Design and Dynamics of Discrete Mode Diode Lasers

                   

Research Overview

In these pages we describe our groups' work on the design and dynamical properties of semiconductor lasers with tailored spectra. Our research in this area has developed from an original solution to the problem of obtaining single-mode emission in Fabry-Perot laser resonators that we found in 2005. Our laser design approach is formulated as an inverse problem solution for the structure of an intracavity grating spectral filter. This approach has enabled us to design both single-mode and multiwavelength edge-emitting devices with low-density grating filters defined by etched features in the laser ridge waveguide.

Here we first use the example of the single mode device to describe how the inverse problem solution is formulated. We also discuss how our design approach can be extended to the case of open grating resonators. These distributed feedback filters will allow us to adapt our laser designs to an integrated optics platform. We then review our work on the nonlinear dynamics of dual-mode devices with saturable absorption, optical injection and delayed feedback. The final section  below highlights our recent results on passively mode-locked devices that support discrete combs of lasing modes.


 Mode Selection in Fabry-Perot and Open Grating Resonators

The Fabry-Perot laser comprises an active gain medium and two external mirrors providing feedback for oscillation. Discrete mode lasers employ a spatially varying refractive index profile to filter the spectral output of the Fabry-Perot cavity. We have developed an approach to this design problem that directly relates the index pattern in real space to the threshold gain modulation in wavenumber space. The optical spectrum of a single-mode device designed using our approach is shown in Fig. 1. (a), where one can see that we have obtained excellent spectral purity in excess of 50 dB. For comparison, the spectrum of a plain Fabry-Perot laser fabricated on the same bar is shown in Fig. 1 (b).

 Here we use the example of a single mode device to  illustrate how our solution is formulated. We also show how our design approach can be applied to open grating resonators that support combs of transmission resonances. These filter designs can define on-chip mode-locked devices with tailored combs of phase-locked lasing modes.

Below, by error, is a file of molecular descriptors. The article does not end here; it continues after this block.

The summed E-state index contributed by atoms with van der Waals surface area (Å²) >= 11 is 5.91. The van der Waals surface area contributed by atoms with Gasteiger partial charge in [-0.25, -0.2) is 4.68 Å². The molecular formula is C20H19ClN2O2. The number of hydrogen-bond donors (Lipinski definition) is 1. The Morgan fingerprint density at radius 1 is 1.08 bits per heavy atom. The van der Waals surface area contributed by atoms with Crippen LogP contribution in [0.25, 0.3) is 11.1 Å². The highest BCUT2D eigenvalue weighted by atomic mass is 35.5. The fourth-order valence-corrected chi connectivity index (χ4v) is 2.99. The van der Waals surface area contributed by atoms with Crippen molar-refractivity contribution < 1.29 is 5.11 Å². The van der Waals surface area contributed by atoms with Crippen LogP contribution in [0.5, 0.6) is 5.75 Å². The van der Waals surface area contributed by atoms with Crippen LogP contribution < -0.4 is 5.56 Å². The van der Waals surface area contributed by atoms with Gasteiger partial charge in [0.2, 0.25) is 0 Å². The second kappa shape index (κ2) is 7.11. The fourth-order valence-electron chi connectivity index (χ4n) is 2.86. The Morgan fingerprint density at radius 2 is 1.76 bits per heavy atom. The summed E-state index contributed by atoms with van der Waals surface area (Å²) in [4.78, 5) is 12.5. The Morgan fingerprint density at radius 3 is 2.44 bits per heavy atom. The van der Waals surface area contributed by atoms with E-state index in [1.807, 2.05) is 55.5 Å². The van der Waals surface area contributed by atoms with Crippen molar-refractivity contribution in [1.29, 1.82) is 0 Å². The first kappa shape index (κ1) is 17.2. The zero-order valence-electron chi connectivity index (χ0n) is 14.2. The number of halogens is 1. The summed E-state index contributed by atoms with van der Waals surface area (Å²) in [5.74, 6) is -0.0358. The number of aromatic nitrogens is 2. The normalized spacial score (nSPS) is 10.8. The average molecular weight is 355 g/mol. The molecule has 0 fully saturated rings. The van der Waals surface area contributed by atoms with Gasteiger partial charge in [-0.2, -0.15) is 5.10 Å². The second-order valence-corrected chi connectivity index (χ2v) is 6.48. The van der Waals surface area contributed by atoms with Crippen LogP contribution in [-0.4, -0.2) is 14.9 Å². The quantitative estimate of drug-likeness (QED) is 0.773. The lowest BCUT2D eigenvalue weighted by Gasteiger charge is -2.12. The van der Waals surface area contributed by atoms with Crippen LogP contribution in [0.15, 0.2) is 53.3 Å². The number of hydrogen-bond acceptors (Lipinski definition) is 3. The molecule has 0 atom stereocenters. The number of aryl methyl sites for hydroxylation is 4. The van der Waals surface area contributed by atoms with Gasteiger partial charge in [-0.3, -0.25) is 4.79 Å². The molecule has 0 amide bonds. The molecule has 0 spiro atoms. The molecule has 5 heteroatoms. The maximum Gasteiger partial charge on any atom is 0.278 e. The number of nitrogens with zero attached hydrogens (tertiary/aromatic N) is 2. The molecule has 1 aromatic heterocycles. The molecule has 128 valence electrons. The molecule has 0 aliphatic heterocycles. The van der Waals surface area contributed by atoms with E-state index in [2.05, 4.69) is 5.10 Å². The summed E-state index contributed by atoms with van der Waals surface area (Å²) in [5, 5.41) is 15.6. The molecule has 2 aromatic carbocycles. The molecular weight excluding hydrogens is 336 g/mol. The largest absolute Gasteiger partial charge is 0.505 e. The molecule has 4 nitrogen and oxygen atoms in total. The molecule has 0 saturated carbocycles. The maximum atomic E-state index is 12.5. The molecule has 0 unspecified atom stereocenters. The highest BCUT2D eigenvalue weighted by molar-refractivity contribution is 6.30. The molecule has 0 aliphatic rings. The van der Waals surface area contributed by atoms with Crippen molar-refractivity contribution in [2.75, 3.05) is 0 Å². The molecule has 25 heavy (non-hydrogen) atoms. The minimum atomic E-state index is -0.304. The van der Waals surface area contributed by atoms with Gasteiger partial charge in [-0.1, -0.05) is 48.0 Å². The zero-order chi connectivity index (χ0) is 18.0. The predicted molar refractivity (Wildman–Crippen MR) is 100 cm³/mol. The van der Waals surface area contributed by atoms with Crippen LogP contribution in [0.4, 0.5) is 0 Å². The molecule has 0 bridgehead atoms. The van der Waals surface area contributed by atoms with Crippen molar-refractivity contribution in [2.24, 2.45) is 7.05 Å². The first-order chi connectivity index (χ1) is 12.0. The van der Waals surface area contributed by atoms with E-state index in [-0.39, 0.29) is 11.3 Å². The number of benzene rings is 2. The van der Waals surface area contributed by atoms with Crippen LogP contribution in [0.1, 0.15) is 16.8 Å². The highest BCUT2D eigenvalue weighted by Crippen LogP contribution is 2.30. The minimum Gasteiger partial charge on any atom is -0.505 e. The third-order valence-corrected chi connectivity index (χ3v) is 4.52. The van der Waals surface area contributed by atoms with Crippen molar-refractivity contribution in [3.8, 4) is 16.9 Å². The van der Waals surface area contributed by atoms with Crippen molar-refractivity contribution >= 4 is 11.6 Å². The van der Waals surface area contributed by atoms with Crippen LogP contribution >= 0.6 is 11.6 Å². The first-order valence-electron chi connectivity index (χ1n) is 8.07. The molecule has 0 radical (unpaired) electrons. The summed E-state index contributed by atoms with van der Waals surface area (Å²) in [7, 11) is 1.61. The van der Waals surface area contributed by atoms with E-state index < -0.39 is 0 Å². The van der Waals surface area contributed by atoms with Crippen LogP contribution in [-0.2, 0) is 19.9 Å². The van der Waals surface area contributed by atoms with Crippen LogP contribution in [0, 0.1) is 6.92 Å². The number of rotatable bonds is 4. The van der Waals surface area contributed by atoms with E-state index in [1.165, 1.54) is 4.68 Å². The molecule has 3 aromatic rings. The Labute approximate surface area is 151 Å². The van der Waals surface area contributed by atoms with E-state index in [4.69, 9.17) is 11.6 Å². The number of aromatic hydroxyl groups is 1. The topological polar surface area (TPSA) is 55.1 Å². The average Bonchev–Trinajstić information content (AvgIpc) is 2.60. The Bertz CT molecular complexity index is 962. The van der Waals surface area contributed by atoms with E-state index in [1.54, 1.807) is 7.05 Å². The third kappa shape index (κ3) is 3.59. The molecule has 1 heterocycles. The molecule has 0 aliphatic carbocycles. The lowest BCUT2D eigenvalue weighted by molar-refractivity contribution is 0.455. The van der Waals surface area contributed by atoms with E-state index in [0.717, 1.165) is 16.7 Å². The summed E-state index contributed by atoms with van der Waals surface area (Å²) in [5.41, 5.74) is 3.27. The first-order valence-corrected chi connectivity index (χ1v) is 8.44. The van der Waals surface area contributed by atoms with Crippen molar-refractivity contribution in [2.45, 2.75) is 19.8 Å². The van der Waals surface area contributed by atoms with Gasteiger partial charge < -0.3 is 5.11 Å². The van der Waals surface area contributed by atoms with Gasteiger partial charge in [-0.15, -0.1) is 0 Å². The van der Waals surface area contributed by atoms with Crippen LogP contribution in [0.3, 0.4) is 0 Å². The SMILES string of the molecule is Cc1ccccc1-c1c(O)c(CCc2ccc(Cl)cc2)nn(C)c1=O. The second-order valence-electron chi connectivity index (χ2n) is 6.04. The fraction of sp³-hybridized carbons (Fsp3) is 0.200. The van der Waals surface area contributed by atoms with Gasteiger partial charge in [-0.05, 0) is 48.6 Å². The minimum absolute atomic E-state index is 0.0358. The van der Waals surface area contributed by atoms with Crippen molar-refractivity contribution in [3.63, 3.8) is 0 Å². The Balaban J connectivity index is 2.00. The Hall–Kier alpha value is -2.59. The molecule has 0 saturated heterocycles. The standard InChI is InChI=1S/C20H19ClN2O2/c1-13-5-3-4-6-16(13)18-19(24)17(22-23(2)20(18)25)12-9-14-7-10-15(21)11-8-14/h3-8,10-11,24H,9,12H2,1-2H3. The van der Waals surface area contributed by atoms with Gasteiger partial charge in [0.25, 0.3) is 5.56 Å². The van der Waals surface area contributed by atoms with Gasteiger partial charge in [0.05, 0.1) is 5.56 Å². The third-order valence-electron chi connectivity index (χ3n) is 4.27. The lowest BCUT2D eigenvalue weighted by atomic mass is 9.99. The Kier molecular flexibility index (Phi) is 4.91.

Fig.1: (a) Optical spectrum of a single mode index patterned device at twice threshold. (b) Spectrum at twice threshold of an equivalent Fabry-Perot laser

Nonlinear Dynamics of Dual-Mode Devices

Semiconductor lasers have very rich nonlinear dynamical properties, and we have recently completed multimode extensions of the three classic paradigms in this field, namely, devices with optical injection, time-delayed feedback, and saturable absorption. Fig. 2 illustrates the complex dynamical behaviour we have observed in our injection experiments.

In this section we highlight results obtained in each of these three systems. Our most recent results concern a novel multimode  self-pulsing instability that we found in a dual-mode two-section device. In the optically injected dual-mode system we have demonstrated an all-optical memory element based on the injection locking bistability, and we have also found regular bursting dynamics and on-off intermittency. Here we also highlight numerical simulations demonstrating how optical feedback can induce wavelength bistability in dual-mode devices, with possible applications as fast switching memory elements.

  

 

Fig. 2: Optical spectra of a dual-mode device as the frequency detuning of the injected signal from the long-wavelength primary mode is varied

Mode-locking of Semiconductor Lasers with Intracavity Grating Spectral Filters

In some of our recent work our goal was to demonstrate passive mode-locking of discrete combs of Fabry-Perot modes. Fig. 3 opposite illustrates  an example device where four primary modes are selected at twice the fundamental mode spacing of the cavity. Mode-locking is induced in these devices by applying a reverse bias voltage to the saturable absorber section. In the example shown we have found that the intensity output in the mode-locked state is essentially sinusoidal. Where larger numbers of modes are selected we have obtained near transform-limited picosecond pulsed output. We also found significantly reduced RF and optical phase-noise in these devices as compared to their Fabry-Perot equivalents.

Our most recent numerical work addressed the question of finding the ideal wavelength location for the grating filter in order to maximise the stable mode-locking region and tunability of these devices. Here we present details of the optimisation method that we developed, which was based on experimentally calibrated models for the semiconductor susceptibility, and a delay-differential model of the device dynamics.

Fig. 3: Two-section mode-locked device designed to support four primary modes. The device generates quasi-sinusoidal intensity output at 160 GHz
Contact: 

Dr. Stephen O'Brien

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